Is it love or is it simply good for ratings? Reality TV dating shows have taken the media by storm. Whether as early on as “The Bachelor” (2002) or as fresh and exciting as “Too Hot to Handle,” (2020) this form of entertainment seems to be the new way of finding love.
But the contestants of these shows seem to constantly have to jump through hoops to build connections that ultimately crumble. It makes viewers wonder why these people are subjecting themselves to these shows, often fighting to gain the affection of their fellow castmates. In turn, it begs the question: Is this how we should approach our love lives?
“Reality television dating shows have impacted how realistic expectations should be,” said Rolando Lopez, New York Film Academy alumnus. “People see how interactions are made on these shows and set a bar for themselves based on unrealistic behaviors. Beauty, lust and optics take center stage in how you should present yourself and because of that, many people change their approach to dating. These shows normalize speed dating and switching partners for the sake of ﬁnding ‘love,’ which does not contribute to long-term committed relationships in the real world.”
Relationships in the real world cannot be edited and put together to be a montage of perfection. There are real-life problems that couples may face, and it is unfair to portray something that is simply unattainable. The facade of reality-tv dating shows omits authentic quirks within relationships and awkward ﬁ first-date moments and instead replaces them with perfect yacht dinners.
“In real day-to-day life, it is not all sunshine and rainbows all the time and perfectly planned dates,” said Mira Diaz, sophomore pre-nursing major. “People in real relationships go through hard times and that isn’t always portrayed in these shows.”
Some say that love is a losing game, but no one is lining you up to receive a rose every week to stay on their roster. The idealistic pressure of dating shows can often create expectations of having multiple suitors in real life. A dating world where everyone is perfectly good-looking and readily available, ﬁghting for your endless affection, does not exist.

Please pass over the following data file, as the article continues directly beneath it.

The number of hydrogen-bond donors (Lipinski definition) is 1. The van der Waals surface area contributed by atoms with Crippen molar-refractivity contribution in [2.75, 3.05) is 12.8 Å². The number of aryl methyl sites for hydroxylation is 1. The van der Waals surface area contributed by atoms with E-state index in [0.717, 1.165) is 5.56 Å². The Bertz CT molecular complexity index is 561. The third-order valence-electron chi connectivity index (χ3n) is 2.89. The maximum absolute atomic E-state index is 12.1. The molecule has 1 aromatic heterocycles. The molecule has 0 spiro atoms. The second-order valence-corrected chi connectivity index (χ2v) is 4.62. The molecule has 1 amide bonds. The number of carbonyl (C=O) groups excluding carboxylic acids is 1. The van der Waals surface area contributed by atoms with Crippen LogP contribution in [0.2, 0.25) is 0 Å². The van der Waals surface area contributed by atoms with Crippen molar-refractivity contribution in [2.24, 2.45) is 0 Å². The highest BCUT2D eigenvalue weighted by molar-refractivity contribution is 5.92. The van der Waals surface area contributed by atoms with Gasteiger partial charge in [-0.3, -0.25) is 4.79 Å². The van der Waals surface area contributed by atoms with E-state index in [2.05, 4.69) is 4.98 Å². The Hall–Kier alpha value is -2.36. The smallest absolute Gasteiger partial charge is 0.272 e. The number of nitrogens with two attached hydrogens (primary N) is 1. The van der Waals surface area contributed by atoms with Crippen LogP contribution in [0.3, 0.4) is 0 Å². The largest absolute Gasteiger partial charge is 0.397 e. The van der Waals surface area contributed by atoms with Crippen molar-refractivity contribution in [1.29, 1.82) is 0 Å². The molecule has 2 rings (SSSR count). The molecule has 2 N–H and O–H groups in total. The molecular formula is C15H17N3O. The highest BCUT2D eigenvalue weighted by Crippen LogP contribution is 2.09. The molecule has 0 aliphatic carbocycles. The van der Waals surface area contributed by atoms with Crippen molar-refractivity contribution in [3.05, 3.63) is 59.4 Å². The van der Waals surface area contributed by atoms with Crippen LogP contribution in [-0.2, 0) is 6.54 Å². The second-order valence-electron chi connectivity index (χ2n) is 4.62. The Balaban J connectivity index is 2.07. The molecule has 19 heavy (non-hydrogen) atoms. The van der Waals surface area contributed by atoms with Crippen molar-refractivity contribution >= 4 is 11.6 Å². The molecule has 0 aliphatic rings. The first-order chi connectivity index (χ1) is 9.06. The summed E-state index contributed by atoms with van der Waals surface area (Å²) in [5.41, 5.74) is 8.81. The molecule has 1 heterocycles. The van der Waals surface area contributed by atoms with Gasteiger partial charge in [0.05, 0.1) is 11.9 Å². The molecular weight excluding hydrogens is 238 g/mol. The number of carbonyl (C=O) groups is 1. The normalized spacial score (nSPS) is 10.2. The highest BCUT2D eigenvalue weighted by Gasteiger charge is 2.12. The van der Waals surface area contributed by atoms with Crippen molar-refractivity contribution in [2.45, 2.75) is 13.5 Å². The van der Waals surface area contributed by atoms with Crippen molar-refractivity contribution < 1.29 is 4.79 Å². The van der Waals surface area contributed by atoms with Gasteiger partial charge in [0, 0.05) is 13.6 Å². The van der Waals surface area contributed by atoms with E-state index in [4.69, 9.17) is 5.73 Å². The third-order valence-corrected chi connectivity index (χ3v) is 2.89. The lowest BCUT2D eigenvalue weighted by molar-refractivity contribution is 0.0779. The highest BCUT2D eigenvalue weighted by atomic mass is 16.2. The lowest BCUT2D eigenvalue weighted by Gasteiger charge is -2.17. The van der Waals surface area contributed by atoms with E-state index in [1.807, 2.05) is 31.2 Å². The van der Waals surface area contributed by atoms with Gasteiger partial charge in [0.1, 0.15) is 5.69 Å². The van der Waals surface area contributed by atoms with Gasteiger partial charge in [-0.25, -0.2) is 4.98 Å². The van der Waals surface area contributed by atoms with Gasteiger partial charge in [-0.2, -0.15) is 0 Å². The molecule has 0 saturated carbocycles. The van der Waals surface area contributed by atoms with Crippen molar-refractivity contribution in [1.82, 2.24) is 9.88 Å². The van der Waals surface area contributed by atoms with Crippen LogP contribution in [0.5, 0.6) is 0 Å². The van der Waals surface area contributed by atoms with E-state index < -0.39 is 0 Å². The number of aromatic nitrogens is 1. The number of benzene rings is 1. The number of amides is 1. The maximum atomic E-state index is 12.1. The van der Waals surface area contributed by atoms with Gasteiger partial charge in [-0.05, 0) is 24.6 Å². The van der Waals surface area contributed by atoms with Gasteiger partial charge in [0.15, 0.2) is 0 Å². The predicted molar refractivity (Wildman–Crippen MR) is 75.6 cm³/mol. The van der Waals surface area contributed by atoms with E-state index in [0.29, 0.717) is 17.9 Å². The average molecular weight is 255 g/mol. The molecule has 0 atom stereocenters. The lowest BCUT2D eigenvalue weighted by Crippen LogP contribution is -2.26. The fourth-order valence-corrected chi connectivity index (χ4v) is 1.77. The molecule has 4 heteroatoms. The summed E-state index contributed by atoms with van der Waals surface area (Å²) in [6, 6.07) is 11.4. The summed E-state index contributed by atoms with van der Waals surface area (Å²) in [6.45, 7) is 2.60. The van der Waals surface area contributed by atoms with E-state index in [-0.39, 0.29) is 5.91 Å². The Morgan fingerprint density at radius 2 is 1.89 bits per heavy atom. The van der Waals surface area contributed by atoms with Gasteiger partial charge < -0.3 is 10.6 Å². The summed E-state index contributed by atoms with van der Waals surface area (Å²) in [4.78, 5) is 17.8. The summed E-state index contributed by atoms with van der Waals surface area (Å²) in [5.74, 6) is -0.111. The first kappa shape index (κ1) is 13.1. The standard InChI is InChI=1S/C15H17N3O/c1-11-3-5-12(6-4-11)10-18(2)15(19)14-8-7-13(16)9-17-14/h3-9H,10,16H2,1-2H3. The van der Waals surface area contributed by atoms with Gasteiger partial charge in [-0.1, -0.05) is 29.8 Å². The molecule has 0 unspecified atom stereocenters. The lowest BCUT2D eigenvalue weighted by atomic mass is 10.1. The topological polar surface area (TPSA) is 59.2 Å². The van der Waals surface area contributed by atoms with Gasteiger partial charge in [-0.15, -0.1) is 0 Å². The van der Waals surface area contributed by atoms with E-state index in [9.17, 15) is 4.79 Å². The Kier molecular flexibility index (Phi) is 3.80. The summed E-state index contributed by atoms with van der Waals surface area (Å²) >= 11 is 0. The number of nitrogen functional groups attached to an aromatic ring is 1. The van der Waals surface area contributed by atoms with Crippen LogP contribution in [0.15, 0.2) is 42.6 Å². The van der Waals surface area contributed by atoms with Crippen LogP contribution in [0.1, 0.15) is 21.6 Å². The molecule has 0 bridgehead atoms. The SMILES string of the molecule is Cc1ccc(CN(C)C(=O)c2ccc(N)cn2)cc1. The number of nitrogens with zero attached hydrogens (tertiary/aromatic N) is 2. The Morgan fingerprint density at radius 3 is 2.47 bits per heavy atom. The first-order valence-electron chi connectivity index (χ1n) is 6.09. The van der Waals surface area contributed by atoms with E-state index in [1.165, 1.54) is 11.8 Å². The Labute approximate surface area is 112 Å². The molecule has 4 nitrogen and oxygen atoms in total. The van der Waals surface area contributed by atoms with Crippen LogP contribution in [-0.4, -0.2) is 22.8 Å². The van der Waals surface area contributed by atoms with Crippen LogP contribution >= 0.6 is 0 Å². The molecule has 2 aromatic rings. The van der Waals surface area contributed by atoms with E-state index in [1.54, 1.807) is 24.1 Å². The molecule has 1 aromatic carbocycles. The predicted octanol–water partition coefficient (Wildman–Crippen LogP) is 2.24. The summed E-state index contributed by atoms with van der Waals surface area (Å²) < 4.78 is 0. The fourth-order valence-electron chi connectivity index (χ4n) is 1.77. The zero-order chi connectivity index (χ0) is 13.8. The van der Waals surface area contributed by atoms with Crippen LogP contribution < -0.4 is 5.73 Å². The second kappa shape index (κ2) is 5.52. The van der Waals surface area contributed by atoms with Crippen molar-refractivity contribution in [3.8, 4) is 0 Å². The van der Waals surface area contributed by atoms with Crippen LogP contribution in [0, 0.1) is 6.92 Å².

College campuses are full of young, single individuals and these examples portrayed on television promote hook-up culture and meaningless ﬂings perpetuated by endless options. These themes, however, may translate differently on a Christian campus like CBU.
“I think that reality television gives an unrealistic expectation of what a relationship looks like and how someone should be treated,” said Sarah Ferrin, junior interior design major. “There is so much behind the scenes that they do not show us that gives us a skewed view.”
Ferrin is among the majority of the public that recognize that dating on TV is purely ﬁction, not fact. She said that she does not look to these shows to shape her dating life and that, if anything, certain things show her examples of what not to do. These sensationalized dates are fabricated by networks to “sell the romance.”
Well, viewers are not buying it.
Most viewers have recognized that the contestants that supposedly ﬁnd love on these shows lose those same feelings for one another as soon as the reunion episode airs.
“I believe every one of them wants to be famous for something,” Lopez said. “Whether famous for being the jerk, the hunk, the player, the committed one or the next America’s sweetheart. Any real relationship hunting is secondary, and if they do ﬁnd the love of their lives, it’s only fueled by the fame and slowly withers as the cameras turn.”